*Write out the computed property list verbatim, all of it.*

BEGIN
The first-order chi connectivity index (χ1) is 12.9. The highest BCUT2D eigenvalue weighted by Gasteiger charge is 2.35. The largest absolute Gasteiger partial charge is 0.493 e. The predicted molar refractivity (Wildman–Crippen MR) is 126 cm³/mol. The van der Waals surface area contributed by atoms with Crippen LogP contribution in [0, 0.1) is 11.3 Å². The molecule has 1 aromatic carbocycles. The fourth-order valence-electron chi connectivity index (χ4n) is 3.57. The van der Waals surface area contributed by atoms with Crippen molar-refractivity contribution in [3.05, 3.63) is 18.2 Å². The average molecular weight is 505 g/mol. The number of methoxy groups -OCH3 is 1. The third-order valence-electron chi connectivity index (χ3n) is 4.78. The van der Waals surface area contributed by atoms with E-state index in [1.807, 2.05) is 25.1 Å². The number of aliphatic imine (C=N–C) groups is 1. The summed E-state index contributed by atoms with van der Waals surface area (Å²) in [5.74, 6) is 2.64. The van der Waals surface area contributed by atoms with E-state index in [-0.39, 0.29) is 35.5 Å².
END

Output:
The first-order chi connectivity index (χ1) is 12.9. The highest BCUT2D eigenvalue weighted by Gasteiger charge is 2.35. The largest absolute Gasteiger partial charge is 0.493 e. The predicted molar refractivity (Wildman–Crippen MR) is 126 cm³/mol. The van der Waals surface area contributed by atoms with Crippen LogP contribution in [0, 0.1) is 11.3 Å². The molecule has 1 aromatic carbocycles. The fourth-order valence-electron chi connectivity index (χ4n) is 3.57. The van der Waals surface area contributed by atoms with Crippen molar-refractivity contribution in [3.05, 3.63) is 18.2 Å². The average molecular weight is 505 g/mol. The number of methoxy groups -OCH3 is 1. The third-order valence-electron chi connectivity index (χ3n) is 4.78. The van der Waals surface area contributed by atoms with E-state index in [1.807, 2.05) is 25.1 Å². The number of aliphatic imine (C=N–C) groups is 1. The summed E-state index contributed by atoms with van der Waals surface area (Å²) in [5.74, 6) is 2.64. The van der Waals surface area contributed by atoms with E-state index in [-0.39, 0.29) is 35.5 Å².